Rolling with early punches in 2017
A simple bunch of the vegetable malunggay, trusted health enhancer among poor folks around the wet market, now costs P10. It used to be only P5.
“Wala ng limang piso,” cried the thin, dusky mother selling an assortment of kangkong, talbos ng camote, siling panigang, etc. from her muddy sidewalk perch.
It’s not really alarming, the five-peso jump. However, coming on the second day of the year, it has caused uneasiness after it next got bared that there’s no longer a five-peso vegetable available for the masa.
If prices of other table necessities, like fish and meat, had risen during the holidays, there’s now only faint chance these would readily return to normal. The increase in food prices came almost simultaneously with the rise in the price of oil, petroleum and other fuel products.
This is not the season to sulk. But it’s odd that a day after President Duterte declared he was upbeat on the Philippine economy, a report came about a sudden slide in optimism.
Said the audit and consulting firm Grant Thornton: “After an unprecedented rise in the second quarter to 94, the Philippines experienced a sudden drop of ten percent points in the third quarter, which has continued to descend to 80 percent in the fourth quarter.”
The trend was not too encouraging either for Philippine sports.
On the national campaign in this year’s Southeast Asian Games in Malaysia, our boxing team got an early jolt after the hosts cancelled six boxing events.
Hardest hit was former world women’s champion Josie Gabuco, who was set to go for her sixth SEA Games gold in the 48 kg. Her teammates Nesty Petecio, Irish Magno and Aira Villegas are also out.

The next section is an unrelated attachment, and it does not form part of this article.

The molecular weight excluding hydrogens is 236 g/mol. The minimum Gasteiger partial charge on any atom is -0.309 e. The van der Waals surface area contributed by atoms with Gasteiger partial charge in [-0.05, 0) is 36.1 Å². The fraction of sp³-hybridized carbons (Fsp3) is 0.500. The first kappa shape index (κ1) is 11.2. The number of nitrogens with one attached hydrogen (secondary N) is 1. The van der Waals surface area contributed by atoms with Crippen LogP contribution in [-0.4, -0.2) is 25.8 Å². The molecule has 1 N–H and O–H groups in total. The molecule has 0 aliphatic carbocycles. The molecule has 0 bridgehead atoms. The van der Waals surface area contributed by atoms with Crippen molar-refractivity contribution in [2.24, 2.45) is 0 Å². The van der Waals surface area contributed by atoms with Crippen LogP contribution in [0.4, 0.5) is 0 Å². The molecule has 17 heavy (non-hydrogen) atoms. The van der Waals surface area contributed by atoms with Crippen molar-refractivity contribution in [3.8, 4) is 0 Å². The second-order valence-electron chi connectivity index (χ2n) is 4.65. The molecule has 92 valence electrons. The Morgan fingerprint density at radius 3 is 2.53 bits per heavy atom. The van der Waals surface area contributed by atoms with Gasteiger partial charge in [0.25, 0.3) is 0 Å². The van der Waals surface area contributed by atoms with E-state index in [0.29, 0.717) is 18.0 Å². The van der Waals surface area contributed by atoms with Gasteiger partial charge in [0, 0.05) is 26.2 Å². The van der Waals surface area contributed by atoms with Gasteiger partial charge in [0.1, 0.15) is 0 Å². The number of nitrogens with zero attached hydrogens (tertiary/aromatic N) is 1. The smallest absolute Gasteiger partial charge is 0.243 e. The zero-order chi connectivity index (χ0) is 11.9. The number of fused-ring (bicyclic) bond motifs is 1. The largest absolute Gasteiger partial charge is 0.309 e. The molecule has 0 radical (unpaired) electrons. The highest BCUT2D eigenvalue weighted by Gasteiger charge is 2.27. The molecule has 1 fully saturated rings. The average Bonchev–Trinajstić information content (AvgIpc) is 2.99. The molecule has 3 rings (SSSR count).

The events of two national men’s team standouts, Charlie Suarez and Eumir Felix Marcial, have been junked.
The Philippines, with five gold medals, three silvers and one bronze, topped the previous SEA Games boxing tournament.
Anyway, after the demise last year of three all-time Philippine sports greats—Carlos Loyzaga, Virgilio Dalupan and Filomeno Codinera Jr.—the sports year opened with the tragic news on the death of the venerable Mel Lopez, former mayor of Manila and chair of the Philippine Sports Commission, architect of the fabulous Go for Gold boxing program.
For the record, Go For Gold would’ve been a supreme success if not for the cold-blooded treachery inflicted by judges in the Atlanta Olympics on Mansueto Velasco. Velasco, a clear winner, tearfully settled for the silver medal after he was skinned live by the judges with the blessings of the dreaded AIBA chief Anwar Chowdry.
It was tragic how Go for Gold was eventually junked, despite what Mel Lopez has done for Philippine boxing and sports as a whole.
It would indeed be a fitting tribute to Mel Lopez, tested patriot, if Go for Gold, which definitely did not fail, is brought back.
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